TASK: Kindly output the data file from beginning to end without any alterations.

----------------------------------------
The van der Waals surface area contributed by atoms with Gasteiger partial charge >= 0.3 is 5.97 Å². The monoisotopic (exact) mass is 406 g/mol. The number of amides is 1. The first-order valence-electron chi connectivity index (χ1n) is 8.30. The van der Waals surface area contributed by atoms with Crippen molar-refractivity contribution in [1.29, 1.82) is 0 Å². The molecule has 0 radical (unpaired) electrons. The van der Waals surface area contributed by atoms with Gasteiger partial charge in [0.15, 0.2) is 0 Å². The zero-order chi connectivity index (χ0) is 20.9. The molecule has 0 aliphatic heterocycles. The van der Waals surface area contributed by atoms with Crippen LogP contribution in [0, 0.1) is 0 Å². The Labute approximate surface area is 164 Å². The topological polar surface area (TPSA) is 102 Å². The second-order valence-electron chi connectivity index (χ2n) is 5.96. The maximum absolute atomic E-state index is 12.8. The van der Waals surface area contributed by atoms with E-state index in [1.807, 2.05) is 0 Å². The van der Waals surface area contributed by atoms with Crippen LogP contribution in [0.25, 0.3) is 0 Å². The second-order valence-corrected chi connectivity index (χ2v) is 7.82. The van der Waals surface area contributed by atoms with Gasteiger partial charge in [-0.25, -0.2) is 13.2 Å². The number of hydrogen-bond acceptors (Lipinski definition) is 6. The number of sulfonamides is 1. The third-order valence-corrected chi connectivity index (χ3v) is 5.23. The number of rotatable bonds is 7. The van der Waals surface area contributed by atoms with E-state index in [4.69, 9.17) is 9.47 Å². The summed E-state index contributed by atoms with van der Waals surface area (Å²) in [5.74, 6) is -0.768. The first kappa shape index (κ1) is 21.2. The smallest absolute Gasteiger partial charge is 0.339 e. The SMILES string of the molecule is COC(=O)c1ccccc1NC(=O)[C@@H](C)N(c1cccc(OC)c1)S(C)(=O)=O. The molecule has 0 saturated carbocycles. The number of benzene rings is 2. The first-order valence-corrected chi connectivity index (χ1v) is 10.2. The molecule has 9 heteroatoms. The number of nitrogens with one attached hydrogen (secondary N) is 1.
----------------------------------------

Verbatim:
The van der Waals surface area contributed by atoms with Gasteiger partial charge >= 0.3 is 5.97 Å². The monoisotopic (exact) mass is 406 g/mol. The number of amides is 1. The first-order valence-electron chi connectivity index (χ1n) is 8.30. The van der Waals surface area contributed by atoms with Crippen molar-refractivity contribution in [1.29, 1.82) is 0 Å². The molecule has 0 radical (unpaired) electrons. The van der Waals surface area contributed by atoms with Gasteiger partial charge in [0.15, 0.2) is 0 Å². The zero-order chi connectivity index (χ0) is 20.9. The molecule has 0 aliphatic heterocycles. The van der Waals surface area contributed by atoms with Crippen LogP contribution in [0, 0.1) is 0 Å². The Labute approximate surface area is 164 Å². The topological polar surface area (TPSA) is 102 Å². The second-order valence-electron chi connectivity index (χ2n) is 5.96. The maximum absolute atomic E-state index is 12.8. The van der Waals surface area contributed by atoms with E-state index in [1.807, 2.05) is 0 Å². The van der Waals surface area contributed by atoms with Crippen LogP contribution in [0.25, 0.3) is 0 Å². The second-order valence-corrected chi connectivity index (χ2v) is 7.82. The van der Waals surface area contributed by atoms with Gasteiger partial charge in [-0.25, -0.2) is 13.2 Å². The number of hydrogen-bond acceptors (Lipinski definition) is 6. The number of sulfonamides is 1. The third-order valence-corrected chi connectivity index (χ3v) is 5.23. The number of rotatable bonds is 7. The van der Waals surface area contributed by atoms with E-state index in [4.69, 9.17) is 9.47 Å². The summed E-state index contributed by atoms with van der Waals surface area (Å²) in [5.74, 6) is -0.768. The first kappa shape index (κ1) is 21.2. The smallest absolute Gasteiger partial charge is 0.339 e. The SMILES string of the molecule is COC(=O)c1ccccc1NC(=O)[C@@H](C)N(c1cccc(OC)c1)S(C)(=O)=O. The molecule has 0 saturated carbocycles. The number of benzene rings is 2. The first-order valence-corrected chi connectivity index (χ1v) is 10.2. The molecule has 9 heteroatoms. The number of nitrogens with one attached hydrogen (secondary N) is 1.